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6 Tips on How to Measure Call Centre Satisfaction

In the modern business world where analytics are king, call centres have become increasingly obsessed with measuring customer satisfaction. However, if your call centre struggles with this, you’re not alone. Many managers and directors find it problematic to collect and analyse their customer satisfaction rates accurately. In this guide, we run through the tips and tricks to measuring customer satisfaction rates of your support centres effectively. 

What is Customer Satisfaction? 

a line of emoji faces.

In summary, customer satisfaction is the opinion that customers hold about a company when their expectations have been met (or not), typically measured through customer satisfaction surveys. Satisfaction can refer to many parts of the business-consumer relationship, including interactions with support agents. When customers are satisfied with these aspects, it will often lead to consumer loyalty. 

In the age of the experience economy, customer satisfaction is a vital element in the competitiveness of a business. With flooded markets and very little product or service differentiation, companies are finding that their customer experiences are becoming their unique selling point, particularly consumer communications with support agents. 

Insights from customer satisfaction surveys can help companies identify opportunities and weaknesses within their call centre, and go toward shaping improvement efforts. 

However, feedback is notoriously difficult to formalise and control as we will explore in this piece. There are many factors which make measuring customer satisfaction in contact centres complicated. For example, customers not wanting to report a bad experience to a human agent straight after their interaction. Alternatively, customers being asked to recall the experience after several days or months accurately. That’s why we have produced this guide of our favourite tips for measuring customer satisfaction within support centres through surveys: 

1) Defining Objectives 

A business strategy meeting.

There is no one way to conduct a customer satisfaction survey. Variables will differ depending on what type of satisfaction is being researched, the industry of the company and the needs of the business itself.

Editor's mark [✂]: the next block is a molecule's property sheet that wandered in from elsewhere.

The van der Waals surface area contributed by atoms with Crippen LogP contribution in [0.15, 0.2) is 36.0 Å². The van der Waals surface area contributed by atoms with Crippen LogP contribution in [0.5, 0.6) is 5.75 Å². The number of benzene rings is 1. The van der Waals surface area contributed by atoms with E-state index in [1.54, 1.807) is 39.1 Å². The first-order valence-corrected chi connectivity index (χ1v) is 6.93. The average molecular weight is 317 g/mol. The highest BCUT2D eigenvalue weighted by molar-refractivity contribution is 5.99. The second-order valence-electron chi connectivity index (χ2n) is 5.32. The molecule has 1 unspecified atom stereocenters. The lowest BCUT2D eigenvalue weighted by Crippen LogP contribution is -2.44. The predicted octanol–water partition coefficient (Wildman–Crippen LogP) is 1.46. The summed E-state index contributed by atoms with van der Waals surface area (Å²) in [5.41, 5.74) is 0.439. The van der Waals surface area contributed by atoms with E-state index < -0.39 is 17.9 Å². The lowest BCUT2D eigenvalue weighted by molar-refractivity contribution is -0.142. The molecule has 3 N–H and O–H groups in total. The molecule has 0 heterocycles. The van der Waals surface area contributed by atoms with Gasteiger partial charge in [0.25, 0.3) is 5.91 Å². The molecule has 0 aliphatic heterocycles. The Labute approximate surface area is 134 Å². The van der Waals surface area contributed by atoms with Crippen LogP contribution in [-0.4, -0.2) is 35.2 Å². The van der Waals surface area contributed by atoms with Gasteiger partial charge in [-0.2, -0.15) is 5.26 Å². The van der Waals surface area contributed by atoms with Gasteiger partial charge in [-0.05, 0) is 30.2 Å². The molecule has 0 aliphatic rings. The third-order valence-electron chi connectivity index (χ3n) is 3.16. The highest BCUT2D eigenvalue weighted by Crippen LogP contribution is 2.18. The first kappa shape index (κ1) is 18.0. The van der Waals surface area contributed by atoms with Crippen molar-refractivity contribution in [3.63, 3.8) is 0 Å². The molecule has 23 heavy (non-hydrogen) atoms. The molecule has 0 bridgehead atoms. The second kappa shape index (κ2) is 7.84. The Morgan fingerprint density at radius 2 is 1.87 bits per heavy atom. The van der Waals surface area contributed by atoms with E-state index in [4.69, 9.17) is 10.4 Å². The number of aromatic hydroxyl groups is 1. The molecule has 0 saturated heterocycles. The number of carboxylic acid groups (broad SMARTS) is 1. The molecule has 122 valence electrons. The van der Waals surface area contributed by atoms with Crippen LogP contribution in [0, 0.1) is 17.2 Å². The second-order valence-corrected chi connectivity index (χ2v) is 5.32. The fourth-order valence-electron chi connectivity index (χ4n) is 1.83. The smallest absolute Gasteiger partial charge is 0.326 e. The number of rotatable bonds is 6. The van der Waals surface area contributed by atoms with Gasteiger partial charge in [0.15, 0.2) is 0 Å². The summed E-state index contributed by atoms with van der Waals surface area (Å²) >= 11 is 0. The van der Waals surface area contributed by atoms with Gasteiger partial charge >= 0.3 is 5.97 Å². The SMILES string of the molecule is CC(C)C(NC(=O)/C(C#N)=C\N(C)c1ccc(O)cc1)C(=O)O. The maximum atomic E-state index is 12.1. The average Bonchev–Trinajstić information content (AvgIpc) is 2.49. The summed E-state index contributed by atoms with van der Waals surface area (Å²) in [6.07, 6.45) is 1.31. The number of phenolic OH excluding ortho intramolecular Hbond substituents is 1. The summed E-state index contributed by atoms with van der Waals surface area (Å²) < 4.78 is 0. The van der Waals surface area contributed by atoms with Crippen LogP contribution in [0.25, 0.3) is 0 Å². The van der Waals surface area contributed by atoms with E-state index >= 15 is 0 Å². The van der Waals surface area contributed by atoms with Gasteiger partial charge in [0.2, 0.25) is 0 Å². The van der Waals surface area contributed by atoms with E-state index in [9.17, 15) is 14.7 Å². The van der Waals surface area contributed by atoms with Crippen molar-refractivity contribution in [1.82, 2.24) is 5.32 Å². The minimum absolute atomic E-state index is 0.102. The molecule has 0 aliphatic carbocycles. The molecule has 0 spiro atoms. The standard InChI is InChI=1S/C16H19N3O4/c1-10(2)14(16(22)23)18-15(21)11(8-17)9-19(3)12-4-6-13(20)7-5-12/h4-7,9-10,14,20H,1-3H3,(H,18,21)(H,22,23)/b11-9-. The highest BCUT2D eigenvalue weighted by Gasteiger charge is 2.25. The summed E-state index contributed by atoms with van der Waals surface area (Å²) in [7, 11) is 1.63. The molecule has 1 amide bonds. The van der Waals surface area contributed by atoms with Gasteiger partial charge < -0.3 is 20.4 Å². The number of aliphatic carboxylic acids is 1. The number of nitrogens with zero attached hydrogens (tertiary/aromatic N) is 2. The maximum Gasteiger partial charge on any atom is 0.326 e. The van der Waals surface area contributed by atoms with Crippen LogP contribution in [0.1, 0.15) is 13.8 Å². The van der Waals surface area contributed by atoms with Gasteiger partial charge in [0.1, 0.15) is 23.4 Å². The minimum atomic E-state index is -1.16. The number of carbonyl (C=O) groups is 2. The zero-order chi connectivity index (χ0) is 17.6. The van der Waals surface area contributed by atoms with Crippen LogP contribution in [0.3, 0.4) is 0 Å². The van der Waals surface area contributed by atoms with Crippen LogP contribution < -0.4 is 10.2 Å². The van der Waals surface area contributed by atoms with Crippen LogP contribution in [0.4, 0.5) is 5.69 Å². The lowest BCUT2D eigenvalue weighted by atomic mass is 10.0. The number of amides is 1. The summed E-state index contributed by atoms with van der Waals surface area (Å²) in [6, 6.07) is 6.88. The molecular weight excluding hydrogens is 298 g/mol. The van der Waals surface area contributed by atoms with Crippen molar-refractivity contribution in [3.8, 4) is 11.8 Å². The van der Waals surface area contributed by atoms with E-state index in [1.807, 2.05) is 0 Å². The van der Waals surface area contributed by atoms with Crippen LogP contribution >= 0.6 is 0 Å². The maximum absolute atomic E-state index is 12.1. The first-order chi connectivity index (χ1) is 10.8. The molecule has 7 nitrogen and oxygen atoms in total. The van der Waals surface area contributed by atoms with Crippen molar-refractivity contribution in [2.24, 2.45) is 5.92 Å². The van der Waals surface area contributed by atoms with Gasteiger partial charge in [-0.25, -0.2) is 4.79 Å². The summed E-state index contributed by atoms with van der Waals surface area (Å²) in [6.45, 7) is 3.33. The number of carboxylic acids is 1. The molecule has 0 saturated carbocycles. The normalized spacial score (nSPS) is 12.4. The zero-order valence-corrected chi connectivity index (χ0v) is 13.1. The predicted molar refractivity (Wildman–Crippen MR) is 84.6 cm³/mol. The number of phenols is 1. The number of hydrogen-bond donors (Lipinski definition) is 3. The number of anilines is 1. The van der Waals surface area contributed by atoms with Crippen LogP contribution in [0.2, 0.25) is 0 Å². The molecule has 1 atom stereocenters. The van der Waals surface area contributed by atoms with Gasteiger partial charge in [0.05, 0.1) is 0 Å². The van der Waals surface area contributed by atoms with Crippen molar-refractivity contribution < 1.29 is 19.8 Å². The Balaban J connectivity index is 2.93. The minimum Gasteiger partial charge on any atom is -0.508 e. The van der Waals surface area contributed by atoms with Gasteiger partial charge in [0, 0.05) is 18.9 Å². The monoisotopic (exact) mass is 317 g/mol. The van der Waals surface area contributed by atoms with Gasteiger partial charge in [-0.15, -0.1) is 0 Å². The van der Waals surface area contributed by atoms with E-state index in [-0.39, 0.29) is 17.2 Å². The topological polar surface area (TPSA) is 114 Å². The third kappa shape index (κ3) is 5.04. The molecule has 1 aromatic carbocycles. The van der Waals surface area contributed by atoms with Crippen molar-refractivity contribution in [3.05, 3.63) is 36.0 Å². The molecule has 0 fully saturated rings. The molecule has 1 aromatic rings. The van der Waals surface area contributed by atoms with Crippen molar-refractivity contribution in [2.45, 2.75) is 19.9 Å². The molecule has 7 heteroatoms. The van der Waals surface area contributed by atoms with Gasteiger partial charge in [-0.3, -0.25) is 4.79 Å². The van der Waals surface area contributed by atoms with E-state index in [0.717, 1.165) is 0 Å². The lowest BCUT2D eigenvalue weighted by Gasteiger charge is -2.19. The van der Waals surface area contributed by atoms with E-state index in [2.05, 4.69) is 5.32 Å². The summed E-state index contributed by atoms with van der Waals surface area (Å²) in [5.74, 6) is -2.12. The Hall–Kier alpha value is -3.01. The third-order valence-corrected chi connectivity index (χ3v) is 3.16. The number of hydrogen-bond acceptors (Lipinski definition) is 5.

A successful customer survey programme begins with a clear set of objectives that lead to real improvements in your customer support. A basic set of objectives can include the following:

• Understanding the requirements and expectations of customers.
• Performance of the agents in comparison to competitors.
• Developing and establishing agent service standards.

For example, you may want to focus on developing your customer support service so your questions will centre around the helpfulness of your staff. Insights here can go on to shape new scripts that address any weaknesses. Alternatively, if you want to examine customer expectations of support, you will look at the broader brand associations and experiences, and ask how the support centre performed in comparison.  

2)  Ask Specific Questions that Measure Something Meaningful 

A bundle of question marks.

If you’re looking for the ‘perfect’ or ‘standard set’ of customer satisfaction survey questions, the truth is they don’t exist. It’s all about working out what is valuable to know about your customers and your business. 

When collating questions, the golden rule is to ask what’s important to the customer first over what details are essential for your business to know. For example, asking and recognising how much effort they had to undergo to get their request handled. This point should also extend to allowing the customer to opt in or out of feedback follow up.  This approach has proven to be far more successful in delivering better feedback that is actionable and influential in improving the bottom line as a result. 

When you choose your questions, it may be tempting to include generic ones like asking customer age, sex, location, and so on. However, with all your questions, ask: does this question relate to my survey objective? If you don’t need to know, you don’t need to ask – cut out that question and replace it with something more useful.